Jeremy Hunt has ripped up almost all of Liz Truss’s disastrous mini-budget, scrapping virtually all of the announced tax cuts and drastically scaling back the government’s flagship plan to cap rising energy prices.
In what amounts to utter humiliation for the prime minister, who now seems stripped of any political authority, the new chancellor said the only remaining tax cuts would be those already being put into place – the move to reverse the recent rise in national insurance and a cut to stamp duty.
In a televised briefing before a full Commons statement on Monday afternoon, Hunt, who was appointed on Friday in place of the sacked Kwasi Kwarteng, said the plan to cut the basic rate of income tax by 1p to 19p in April, a significant part of the mini-budget, would be frozen indefinitely.
Ahead of the statement, Keir Starmer used an urgent question granted to Labour on the economic situation to mock Truss for not turning up the Commons to answer it, sending Penny Mordaunt, the leader of the Commons, in her place.
Truss had been “detained on urgent business”, Mordaunt told the Commons, to laughter from opposition MPs. Starmer responded by saying Truss “had no mandate from her party and no mandate from the country.” On the PM’s absence, Starmer joked: “The lady’s not for turning – up.”
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Introducing the budgetary U-turn in his statement, Hunt argued that he wanted to cut taxes, adding: “But at a time when markets are rightly demanding commitment to sustainable public finances, it is not right to borrow to fund this tax cut.”
The other tax cuts announced by Kwarteng, to dividend taxes, off-payroll working changes, a VAT-free shopping scheme and a freeze on some alcohol duties, would be scrapped, he said.
Hunt said the tax changes, intended to bring “confidence and stability”, would save about £32bn a year.
Even more significantly, in an attempt to claw back spending and boost revenue, the chancellor also announced that the government’s scheme to cap energy prices for two years, costing about £80bn, would be universal only up to April, being targeted after that at poorer households.
“This is a landmark policy supporting millions of people through a difficult winter, and today I want to confirm that the support we are providing between now and April next year will not change,” he said.
“But beyond that, the prime minister and I have agreed it would not be responsible to continue exposing public finances to unlimited volatility in international gas prices.”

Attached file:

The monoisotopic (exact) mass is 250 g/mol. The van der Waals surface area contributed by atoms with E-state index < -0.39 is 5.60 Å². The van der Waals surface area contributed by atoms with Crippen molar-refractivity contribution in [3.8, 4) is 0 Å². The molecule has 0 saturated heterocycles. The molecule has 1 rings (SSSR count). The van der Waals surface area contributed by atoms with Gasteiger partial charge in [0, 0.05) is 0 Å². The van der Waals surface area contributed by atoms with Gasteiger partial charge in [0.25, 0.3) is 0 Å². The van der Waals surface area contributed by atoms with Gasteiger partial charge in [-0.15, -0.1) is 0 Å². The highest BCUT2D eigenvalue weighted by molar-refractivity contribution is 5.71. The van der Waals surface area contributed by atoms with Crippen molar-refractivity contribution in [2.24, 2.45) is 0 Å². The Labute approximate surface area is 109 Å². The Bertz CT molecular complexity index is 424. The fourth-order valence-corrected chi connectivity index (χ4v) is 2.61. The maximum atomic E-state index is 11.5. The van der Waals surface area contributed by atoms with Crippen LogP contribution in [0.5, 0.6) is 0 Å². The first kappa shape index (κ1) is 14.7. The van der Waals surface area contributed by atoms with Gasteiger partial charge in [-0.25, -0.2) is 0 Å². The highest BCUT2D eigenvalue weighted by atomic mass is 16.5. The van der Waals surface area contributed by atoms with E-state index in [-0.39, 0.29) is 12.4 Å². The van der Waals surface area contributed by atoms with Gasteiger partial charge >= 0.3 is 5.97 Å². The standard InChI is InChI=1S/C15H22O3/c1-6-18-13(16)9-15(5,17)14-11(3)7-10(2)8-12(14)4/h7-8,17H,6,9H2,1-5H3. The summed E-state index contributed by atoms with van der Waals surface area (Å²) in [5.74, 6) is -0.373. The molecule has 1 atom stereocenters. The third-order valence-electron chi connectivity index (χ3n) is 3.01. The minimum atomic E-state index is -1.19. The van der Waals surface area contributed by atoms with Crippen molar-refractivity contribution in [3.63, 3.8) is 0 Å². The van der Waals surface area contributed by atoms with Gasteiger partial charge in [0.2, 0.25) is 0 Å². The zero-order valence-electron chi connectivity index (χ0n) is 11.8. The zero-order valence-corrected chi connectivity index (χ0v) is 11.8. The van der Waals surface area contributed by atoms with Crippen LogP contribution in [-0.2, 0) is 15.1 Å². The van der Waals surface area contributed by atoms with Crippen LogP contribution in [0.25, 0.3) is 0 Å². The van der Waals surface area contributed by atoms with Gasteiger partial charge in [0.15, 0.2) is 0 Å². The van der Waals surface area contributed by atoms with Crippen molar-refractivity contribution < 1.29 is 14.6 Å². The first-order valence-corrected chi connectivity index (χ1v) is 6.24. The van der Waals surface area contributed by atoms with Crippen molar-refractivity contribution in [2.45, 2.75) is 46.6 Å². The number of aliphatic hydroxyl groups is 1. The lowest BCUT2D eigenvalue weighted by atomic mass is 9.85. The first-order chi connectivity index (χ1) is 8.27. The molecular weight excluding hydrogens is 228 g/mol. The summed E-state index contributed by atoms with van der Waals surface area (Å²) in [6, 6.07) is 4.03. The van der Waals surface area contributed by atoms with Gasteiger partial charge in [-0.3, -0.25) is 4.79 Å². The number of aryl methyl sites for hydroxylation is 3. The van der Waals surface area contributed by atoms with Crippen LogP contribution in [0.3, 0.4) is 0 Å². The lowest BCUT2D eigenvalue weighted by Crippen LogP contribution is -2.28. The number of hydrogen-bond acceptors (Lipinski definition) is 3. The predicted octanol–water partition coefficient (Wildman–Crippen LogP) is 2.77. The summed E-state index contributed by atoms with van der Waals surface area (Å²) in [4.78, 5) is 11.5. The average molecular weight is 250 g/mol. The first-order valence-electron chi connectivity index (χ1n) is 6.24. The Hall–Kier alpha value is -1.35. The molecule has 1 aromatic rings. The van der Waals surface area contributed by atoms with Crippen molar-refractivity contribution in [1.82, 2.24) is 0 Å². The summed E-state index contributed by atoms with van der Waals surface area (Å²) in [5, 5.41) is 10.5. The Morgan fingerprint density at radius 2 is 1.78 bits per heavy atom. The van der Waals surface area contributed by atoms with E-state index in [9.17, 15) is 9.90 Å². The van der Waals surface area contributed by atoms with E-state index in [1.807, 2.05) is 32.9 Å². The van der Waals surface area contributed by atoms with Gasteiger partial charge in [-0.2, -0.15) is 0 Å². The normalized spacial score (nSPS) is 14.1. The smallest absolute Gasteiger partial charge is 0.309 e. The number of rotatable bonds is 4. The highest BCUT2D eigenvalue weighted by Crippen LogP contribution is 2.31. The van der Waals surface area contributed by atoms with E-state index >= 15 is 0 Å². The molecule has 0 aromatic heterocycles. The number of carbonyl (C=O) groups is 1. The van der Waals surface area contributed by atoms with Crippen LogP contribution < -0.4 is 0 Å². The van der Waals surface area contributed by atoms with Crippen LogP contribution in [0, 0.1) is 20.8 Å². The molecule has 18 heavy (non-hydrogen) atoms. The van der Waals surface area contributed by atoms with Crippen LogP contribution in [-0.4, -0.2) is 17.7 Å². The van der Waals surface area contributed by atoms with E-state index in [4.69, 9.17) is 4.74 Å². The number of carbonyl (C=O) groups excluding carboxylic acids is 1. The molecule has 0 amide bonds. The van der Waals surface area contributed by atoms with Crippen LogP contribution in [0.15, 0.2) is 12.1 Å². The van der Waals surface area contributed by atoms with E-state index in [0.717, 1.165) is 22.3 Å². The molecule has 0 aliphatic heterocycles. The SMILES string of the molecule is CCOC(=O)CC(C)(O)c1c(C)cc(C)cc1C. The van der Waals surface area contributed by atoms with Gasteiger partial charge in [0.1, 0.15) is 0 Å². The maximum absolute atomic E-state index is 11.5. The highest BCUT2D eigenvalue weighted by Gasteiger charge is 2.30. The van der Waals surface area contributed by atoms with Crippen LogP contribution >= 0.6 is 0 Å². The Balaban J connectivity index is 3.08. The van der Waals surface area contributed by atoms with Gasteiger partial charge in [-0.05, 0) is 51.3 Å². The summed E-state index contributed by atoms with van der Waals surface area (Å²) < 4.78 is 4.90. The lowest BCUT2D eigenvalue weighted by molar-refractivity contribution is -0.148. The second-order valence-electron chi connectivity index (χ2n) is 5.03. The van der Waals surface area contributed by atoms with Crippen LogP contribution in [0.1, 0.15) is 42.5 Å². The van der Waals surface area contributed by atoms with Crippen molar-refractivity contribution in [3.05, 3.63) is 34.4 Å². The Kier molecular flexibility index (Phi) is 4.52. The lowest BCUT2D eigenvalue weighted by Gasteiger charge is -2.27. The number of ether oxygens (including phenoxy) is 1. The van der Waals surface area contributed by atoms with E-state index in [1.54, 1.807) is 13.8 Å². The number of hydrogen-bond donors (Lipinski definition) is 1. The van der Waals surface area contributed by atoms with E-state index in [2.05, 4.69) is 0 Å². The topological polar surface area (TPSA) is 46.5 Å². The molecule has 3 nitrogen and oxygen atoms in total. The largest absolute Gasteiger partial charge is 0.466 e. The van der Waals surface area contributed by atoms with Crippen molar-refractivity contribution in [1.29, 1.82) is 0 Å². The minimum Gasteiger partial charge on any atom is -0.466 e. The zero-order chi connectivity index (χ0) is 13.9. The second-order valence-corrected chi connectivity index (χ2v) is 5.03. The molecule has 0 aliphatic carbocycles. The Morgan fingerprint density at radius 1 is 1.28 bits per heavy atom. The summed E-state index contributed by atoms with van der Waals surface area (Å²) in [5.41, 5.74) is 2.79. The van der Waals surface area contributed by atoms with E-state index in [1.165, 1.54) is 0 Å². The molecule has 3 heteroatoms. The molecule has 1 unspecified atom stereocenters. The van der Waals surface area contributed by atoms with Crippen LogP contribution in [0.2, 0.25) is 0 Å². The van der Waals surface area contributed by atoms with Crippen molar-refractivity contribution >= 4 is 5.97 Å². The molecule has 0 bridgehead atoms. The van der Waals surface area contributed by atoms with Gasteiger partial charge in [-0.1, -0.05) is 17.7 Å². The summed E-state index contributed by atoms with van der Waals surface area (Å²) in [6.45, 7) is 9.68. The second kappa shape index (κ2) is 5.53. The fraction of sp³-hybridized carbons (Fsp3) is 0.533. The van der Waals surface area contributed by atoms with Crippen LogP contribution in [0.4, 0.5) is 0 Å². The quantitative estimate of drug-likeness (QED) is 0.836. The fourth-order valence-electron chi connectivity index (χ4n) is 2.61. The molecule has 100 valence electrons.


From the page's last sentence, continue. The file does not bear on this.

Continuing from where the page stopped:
Truss’s spokesperson said on Monday she would not resign, saying the prime minister remained committed to restoring stability to the economy and driving growth.
In an attempt to shore up support among the more moderate wing of the Conservative party, Truss will address the One Nation caucus at 6pm before holding a reception for cabinet ministers in No 10 at 7.30pm.
At a private meeting with Tory MPs before his Commons statement, those present told the Guardian that Hunt urged colleagues to give Truss credit for reneging on her suite of tax cuts to try to soothe the markets.
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Rachel Reeves, the shadow chancellor, said the Conservatives had “lost all credibility”. She added: “The chancellor said growth requires ‘confidence and stability’ yet it’s clear that the Tories can’t provide this. We are still flying blind with no [Office for Budget Responsibility] forecasts and no clarity of the impact of their mistakes.”
Ed Davey, the Liberal Democrat leader, said Truss’s government had “trashed the British economy and put hundreds of pounds on people’s mortgages”. He added: “That is why we need a general election, to take them out of power and end this crisis.”
With the new chancellor apparently in complete charge, Truss’s future in No 10 seems extremely perilous, with anguished Conservative MPs openly discussing whether and how she could be replaced.
Shortly after his statement, a fourth Tory MP called publicly for Truss to step down. Angela Richardson, the MP for Guildford since 2019, told Times Radio: “I just don’t think that it is tenable that she can stay in her position any longer. And I am very sad to have to say that.”
Under Conservative party rules, a leader cannot be formally challenged in their first year in the job. However, this can be changed by the 1922 Committee, which represents Tory backbenchers.
The new package of tax measures was to have been announced on 31 October, when Kwarteng, and then Hunt, were scheduled to set out the government’s formal growth plan, along with held-back forecasts from the Office for Budget Responsibility (OBR).
This date was an advance on Kwarteng’s original date of 23 November – but with currency and bond markets in turmoil, it was decided that the key tax and spending changes would be announced as soon as possible.
The pound strengthened and UK government bonds rallied further after Hunt’s statement.